By Lloyd Graff.
Could driver operated gasoline cars be the next Kodak film? With Tesla’s stock valued at $20 billion today, selling 20,000 cars at most, and Nissan valued at $42 billion, selling over 1 million vehicles, the market is telling us that Tesla is headed in the right direction and that traditional models could be toast in 10 to 15 years.
Google is investing heavily in the driverless auto, so it is not a stretch to imagine that the epicenter of the car business will move to Silicon Valley in a few years.
The big car companies have a Hummer of a dilemma. They need to show profits for the next decade with human driven, gas-propelled vehicles that 30- to 65-year-old buyers will spend money on, like SUVs and pickups. Young people moving to big cities are opting for public transportation and a rental car for a weekend jaunt. Driving is not necessarily their gig, and fumes are passé. Will today’s F-150 be tomorrow’s Kodak Instamatic?
Elon Musk thinks he knows the answer.
Ina Pinkney is a tough Brooklyn born entrepreneur who runs Ina’s, one of Chicago’s best breakfast restaurants. She just announced that she is hanging up her spatula, and closing the restaurant at the end of the year. She chose not to sell the place or try to franchise it. It was her baby, and she was not going to let somebody else ruin what she had built. I love what she said to Chicago restaurant critic, Phil Vettel, in an interview announcing the shutdown.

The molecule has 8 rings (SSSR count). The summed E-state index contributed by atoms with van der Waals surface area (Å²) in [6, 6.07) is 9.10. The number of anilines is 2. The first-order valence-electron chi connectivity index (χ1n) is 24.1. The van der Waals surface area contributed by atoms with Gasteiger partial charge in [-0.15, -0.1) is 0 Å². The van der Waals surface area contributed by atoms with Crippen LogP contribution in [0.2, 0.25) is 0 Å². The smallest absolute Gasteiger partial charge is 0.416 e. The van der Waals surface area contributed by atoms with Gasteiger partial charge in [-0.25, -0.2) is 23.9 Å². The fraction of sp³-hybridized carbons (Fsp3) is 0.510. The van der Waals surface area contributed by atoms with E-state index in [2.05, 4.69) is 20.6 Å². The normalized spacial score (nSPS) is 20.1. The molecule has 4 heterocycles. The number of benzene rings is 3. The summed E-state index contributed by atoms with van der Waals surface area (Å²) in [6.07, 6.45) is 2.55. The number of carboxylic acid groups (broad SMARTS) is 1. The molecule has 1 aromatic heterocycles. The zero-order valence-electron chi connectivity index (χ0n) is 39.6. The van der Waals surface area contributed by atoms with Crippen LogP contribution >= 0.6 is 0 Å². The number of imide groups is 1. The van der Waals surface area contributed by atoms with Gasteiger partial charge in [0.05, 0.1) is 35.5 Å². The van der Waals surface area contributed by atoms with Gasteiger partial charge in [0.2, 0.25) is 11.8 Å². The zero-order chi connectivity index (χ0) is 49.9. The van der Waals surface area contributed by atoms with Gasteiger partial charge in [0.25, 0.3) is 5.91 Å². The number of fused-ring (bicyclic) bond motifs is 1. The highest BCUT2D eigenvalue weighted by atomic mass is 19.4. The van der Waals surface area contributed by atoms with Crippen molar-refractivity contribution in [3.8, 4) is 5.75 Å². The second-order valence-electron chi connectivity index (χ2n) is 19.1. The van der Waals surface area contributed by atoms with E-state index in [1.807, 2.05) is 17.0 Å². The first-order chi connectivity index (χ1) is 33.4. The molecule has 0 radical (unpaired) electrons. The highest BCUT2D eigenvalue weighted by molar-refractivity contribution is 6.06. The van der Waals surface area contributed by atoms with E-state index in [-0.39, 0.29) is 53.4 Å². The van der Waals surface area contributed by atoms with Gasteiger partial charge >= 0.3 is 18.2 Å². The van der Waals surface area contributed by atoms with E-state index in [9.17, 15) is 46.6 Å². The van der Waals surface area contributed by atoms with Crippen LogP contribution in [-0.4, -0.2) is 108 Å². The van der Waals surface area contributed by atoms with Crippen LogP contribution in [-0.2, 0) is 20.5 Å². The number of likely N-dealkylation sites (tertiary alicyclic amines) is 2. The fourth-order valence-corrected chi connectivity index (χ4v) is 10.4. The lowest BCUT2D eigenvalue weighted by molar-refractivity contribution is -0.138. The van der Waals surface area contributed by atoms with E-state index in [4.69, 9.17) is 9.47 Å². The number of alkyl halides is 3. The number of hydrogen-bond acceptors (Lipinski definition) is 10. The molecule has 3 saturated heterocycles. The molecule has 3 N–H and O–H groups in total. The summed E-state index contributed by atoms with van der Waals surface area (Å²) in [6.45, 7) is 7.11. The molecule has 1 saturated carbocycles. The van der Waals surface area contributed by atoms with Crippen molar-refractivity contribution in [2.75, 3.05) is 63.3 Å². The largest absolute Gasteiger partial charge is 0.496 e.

“You know, a cake is raw for a long time, perfectly baked for a short time, and overcooked forever. I think I’m going out at the top of my game.”
For many years, my brother Jim planted cherry tomatoes every summer in two 4 x 4 feet square steel parts containers on Graff-Pinkert’s property. This year, I decided to let the soil lay fallow. But in the 3-inch space between the two containers a strange thing happened, one tomato plant decided to grow out of the ground. Not a single tomato plant has appeared in the containers full of old dirt, and the tiny crack of space between the containers barely gets any sunlight, yet the single robust tomato plant is now four feet high and full of yellow blossoms rather late in the usual growing season. I find the confined plant an inspiration every day as I drive up to our factory. Nature is resilient.
Finally, a comment about how I am thinking today, which is exactly five years after the day I probably should have died from a 100% blocked coronary artery. Lloyd Graff, a Jewish guy from the south side of Chicago, went to St. Francis Hospital, a Catholic institution, to see Chris Costas, my Greek Orthodox doctor, who wheeled me to the Emergency Room where African American and Filipino nurses worked on me until Dr.. Mohammed Akhbar, a Muslim doctor, saved my life with a stent and balloon pump that day. It was one day after the 45th anniversary of Martin Luther King’s famous Washington speech. It’s my AMERICAN dream.
Question: Will you miss driving?